ACT: What tactics have you used (or seen used) to advocate for gender parity in theater? What tactics have been most effective or least effective?
Lily Tung Crystal: I like to bring people together because I believe that strong, more socially aware work happens through community… Part of my job is knowing the women artists in town—both Asian-Americans and others—and supporting and recommending them to casting directors and directors so that they know that there are strong, talented performers here who are ready and willing to work. Some people may find this self-defeating since it could result in me losing a role to another woman, but I have to trust that when one of us is lifted, it increases opportunities for all of us.
Rebecca Ennals: When you’re an actor, you’re an organization of one. But that doesn’t mean you can’t plan strategically. Instead of saying, “Why won’t those people hire more women?,” you can seize the power and say, “I won’t work anywhere that doesn’t commit to gender parity.” Yeah, I get it, you’re shooting yourself in the foot, actors need to work. But seriously, how much do you believe in this? Do you believe in it enough to take that stand? Because that’s the only thing that’s going to make a difference.
Chloe Bronzan: It’s been important for us to include male actors, playwrights and collaborators in our projects. We’re not trying to create an all-female paradigm for our company, but simply a gender-balanced one. In general, the more men we can get onboard with the gender parity movement, the more quickly we will see change. In my opinion, eliminating the “us” vs “them” sentiment can be nothing but helpful.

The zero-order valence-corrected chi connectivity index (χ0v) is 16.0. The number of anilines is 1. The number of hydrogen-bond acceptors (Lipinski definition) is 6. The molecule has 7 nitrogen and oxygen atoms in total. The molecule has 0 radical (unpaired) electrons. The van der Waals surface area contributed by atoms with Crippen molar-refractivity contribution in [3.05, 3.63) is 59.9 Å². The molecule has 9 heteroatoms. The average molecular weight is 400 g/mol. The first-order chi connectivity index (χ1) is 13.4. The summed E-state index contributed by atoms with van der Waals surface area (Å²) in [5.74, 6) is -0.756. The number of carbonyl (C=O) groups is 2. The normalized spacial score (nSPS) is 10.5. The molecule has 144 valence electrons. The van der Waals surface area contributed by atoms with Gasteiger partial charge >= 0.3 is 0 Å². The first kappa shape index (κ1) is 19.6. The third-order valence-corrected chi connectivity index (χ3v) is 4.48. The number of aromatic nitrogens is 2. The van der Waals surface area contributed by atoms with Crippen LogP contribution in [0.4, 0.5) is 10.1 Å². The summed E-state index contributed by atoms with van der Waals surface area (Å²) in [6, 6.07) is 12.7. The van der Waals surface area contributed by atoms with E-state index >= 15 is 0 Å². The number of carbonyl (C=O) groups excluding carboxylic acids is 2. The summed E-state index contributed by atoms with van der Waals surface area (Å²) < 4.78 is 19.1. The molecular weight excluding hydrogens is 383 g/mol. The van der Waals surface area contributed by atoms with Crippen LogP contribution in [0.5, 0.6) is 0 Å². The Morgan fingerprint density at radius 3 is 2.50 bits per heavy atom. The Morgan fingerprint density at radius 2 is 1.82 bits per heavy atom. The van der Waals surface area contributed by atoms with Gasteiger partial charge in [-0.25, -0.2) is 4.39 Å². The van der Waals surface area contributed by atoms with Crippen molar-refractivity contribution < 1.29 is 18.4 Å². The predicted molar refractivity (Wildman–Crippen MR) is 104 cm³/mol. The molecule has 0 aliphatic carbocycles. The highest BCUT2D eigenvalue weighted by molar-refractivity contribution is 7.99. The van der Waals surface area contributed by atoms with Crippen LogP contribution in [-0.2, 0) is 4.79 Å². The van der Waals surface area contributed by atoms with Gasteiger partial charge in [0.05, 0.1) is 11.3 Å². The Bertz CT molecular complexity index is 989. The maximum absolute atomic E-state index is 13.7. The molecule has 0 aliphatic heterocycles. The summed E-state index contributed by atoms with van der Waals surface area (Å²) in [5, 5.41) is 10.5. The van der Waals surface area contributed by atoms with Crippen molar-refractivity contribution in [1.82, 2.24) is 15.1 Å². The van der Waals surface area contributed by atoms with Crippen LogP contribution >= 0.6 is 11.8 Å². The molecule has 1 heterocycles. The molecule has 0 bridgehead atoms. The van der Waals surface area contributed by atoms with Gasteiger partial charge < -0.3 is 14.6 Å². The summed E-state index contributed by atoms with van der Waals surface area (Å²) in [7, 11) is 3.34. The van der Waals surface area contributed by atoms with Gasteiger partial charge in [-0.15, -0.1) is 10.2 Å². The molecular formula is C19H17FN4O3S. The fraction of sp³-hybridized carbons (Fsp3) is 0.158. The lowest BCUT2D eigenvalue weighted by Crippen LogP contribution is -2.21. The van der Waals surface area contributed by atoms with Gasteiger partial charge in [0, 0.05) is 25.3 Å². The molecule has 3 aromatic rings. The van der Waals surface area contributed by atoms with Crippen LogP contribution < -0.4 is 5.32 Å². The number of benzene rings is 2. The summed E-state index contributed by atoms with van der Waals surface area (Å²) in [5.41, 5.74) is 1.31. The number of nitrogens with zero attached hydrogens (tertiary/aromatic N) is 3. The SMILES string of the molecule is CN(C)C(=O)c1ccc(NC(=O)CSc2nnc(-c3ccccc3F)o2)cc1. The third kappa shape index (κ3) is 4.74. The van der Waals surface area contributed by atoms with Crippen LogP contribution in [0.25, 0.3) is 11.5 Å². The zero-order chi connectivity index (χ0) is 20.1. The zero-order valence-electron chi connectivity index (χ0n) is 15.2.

Monica Bryne: Setting aside a week, a season, a reading series, or anything that specifically “celebrates women’s work” is not helpful in the long run. It reinforces the notion that women are a separate subspecies of human, not just normal humans. Because when the week’s over, everyone feels like they’ve done their part, and revert to the status quo.
Ariel Estrada: One tactic I have not seen, and think would be highly effective, would be doing something similar to what Signature Theater in NYC did for David Henry Hwang, and taking one major woman playwright and concentrating an entire season on her earlier, or little produced works.
Jennie Webb: My line is “energy conservation and sustainability” – conserving our own energy so we can sustain what we’re doing. So many projects, ideas, and organizations start up in a flame of extreme, fabulous energy and then crash and burn, or eventually fizzle out. I don’t want that to happen here.
Wendy C. Goldberg: There needs to be a focus right now on potential leaders who are women who can help change the system — they need to get into some of these leadership positions so they can help shape programming, that tactic would help a great deal.
ACT: How do you measure the effectiveness of your advocacy actions?
Erin Merritt: Audience members told us our work changed their view of the world and their place in it: one woman told us she finally understood the inner workings of sexual harassment when she saw a tiny woman play Angelo in Measure for Measure; a male stage combat choreographer changed the way he thought about how and why men and women approach violence, which in turn changed his approach to choreography; women in the prisons where we performed told us they were moved to see how strong we were together and that we didn’t need men; our male actors playing women suddenly noticed that women’s roles were smaller and much less active than the ones written for them… each of these epiphanies meant someone was viewing the world onstage and off as inequitable now but changeable.